“That's one big-time icy doughnut, Baby-cakes,” said Grogan. He peeled the kumquat-flavored tissue off of his tongue and flicked it away. It fluttered off on a breeze that neither he nor Rosalyn could feel, but believe you me (as some would say), they knew it was there. People seem to be hyper-sensitive around the Waycheeda Glacier, and they sense everything's presence, even if there is no sensory data to tip them off.
A word about the Waycheeda Glacier before we go any further. The name is quite curious, and it shows up in print with different spellings and different forms. “Way-chee-dah” was apparently the name that the ancient inhabitants of Bezelda gave to themselves. It means something like “people in search of cocktails”. The ancient inhabitants resettled there by means of time and space travel – all of the prehistoric Bezeldans or “Way-chee-dah” came from Detroit.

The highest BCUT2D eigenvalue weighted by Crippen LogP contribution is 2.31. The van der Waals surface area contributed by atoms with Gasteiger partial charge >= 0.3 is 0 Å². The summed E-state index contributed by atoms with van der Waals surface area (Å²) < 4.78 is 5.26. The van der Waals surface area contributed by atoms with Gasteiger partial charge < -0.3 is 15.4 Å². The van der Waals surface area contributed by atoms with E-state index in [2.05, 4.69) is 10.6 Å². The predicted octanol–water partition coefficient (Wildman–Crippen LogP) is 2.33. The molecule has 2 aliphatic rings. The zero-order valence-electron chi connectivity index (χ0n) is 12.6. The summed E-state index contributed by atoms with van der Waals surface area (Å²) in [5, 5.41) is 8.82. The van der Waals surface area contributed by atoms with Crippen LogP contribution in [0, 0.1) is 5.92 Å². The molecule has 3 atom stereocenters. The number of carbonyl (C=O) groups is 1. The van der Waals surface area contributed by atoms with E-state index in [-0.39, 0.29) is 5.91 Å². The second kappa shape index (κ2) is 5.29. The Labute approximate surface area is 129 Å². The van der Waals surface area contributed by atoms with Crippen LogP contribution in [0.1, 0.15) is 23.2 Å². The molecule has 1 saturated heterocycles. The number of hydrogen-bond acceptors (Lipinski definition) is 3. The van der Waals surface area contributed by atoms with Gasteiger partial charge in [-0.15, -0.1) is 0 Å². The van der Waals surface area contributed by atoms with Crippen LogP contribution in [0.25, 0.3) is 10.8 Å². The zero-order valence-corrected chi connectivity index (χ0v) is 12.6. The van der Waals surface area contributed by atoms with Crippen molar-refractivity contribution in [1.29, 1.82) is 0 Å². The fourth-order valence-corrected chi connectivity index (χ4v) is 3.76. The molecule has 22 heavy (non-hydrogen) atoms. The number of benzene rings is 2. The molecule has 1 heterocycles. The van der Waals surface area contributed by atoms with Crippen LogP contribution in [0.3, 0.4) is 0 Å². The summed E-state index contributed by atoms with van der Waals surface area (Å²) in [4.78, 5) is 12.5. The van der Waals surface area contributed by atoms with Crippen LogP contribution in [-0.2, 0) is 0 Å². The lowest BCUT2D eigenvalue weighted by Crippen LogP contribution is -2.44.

Detroit, Michigan, that is. They were the smart ones who knew enough to get the hell out.
“Waycheeda Glacier” is the official spelling on government documents and on maps. Maps and newspapers up until the 1950's (in the earthling manner of marking years) most often hyphenated the name: “Way-cheeda”, and sometimes “glacier” was left uncapitalized. Bezeldans who live near the glacier sometimes just call it “the 'cheeda”, and the guides who take paid expeditions atop the glacier for backpacking, picnicking, and sex usually refer to it as “The Ol' Doughnut.”
Now that you know these details, we shall now attempt to refer to the glacier from this point on in the manner of the Bezeldan Tourism Council and the official government appellation: “Waycheeda Glacier.”